Convent, hermitage and spa of Cardó




The CARDÓ DESERT, which became a spa in the 19th century, is located at the top of the spectacular Salt del Frare cliff, in the Cardó mountain range in the municipality of Benifallet. It is accessed by road from Rasquera and by track from Tivenys. Of baroque style, the Desert (name given to certain hermitages, convents and monasteries of some religious orders) is dated between centuries XVII and XVIII.

The first works began in 1604. The first buildings were built by three monks and a labourer. First, they set up a cave located in the base of the rock where the Columna Hermitage is based as their residence, by building a wall to close the entrance, known today as the Fundador cave.

Initially, a modest first building was built, located in the center of the desert and consisting of a small house and a small chapel, made out of stone and mud, in front of the gate of the projected monastery. The purchase of the lands and the taking of possession of the valley took place in the year 1606 and on April 6 a commemorative tombstone was placed in the facade of the chapel (tombstone that would later be placed in the facade of the monastery). It is then when the construction of the convent begins and the 14 hermitages whose structure was very similar begins: with a height of about 3-4 meters, between 6 and 7 meters in length and distributed in four rooms (a portico, an oratory, a cell and a small kitchen).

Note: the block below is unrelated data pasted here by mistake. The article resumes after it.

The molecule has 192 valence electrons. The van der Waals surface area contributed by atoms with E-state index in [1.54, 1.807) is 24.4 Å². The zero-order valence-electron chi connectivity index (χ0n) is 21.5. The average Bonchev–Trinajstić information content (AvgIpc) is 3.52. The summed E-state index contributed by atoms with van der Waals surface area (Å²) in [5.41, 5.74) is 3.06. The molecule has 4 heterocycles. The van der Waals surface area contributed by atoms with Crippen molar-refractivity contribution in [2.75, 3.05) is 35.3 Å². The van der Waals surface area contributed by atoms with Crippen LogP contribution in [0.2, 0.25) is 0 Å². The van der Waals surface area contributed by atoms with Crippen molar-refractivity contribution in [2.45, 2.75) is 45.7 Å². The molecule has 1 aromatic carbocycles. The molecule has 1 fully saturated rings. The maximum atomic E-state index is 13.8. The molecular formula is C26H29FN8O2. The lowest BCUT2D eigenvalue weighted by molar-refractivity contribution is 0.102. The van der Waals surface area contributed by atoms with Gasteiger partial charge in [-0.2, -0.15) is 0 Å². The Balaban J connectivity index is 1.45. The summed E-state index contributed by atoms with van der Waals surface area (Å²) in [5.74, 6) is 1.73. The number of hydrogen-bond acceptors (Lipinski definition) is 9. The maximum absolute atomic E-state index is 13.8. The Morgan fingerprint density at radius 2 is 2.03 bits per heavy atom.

The original building was built in 1606 by a carmelite from Tortosa, Fra Pau de Cristo, who established the community of the Discalced Carmelites. Under the name of Sant Hilari it consisted, in addition to the convent buildings, of a set of 14 hermitages. The ones still standing are Sant Josep, Sant Roc, Sant Simeó or the hermitage of La Columna, built on a column-shaped rock, Santa Agnès and Santa Maria del Borboll.





From 1606 and for about two centuries, life in the desert was monastic. On May 12, 1607, the Blessed Sacrament was finally moved to the new church and the religious community was installed. The Community was officially installed in 1617.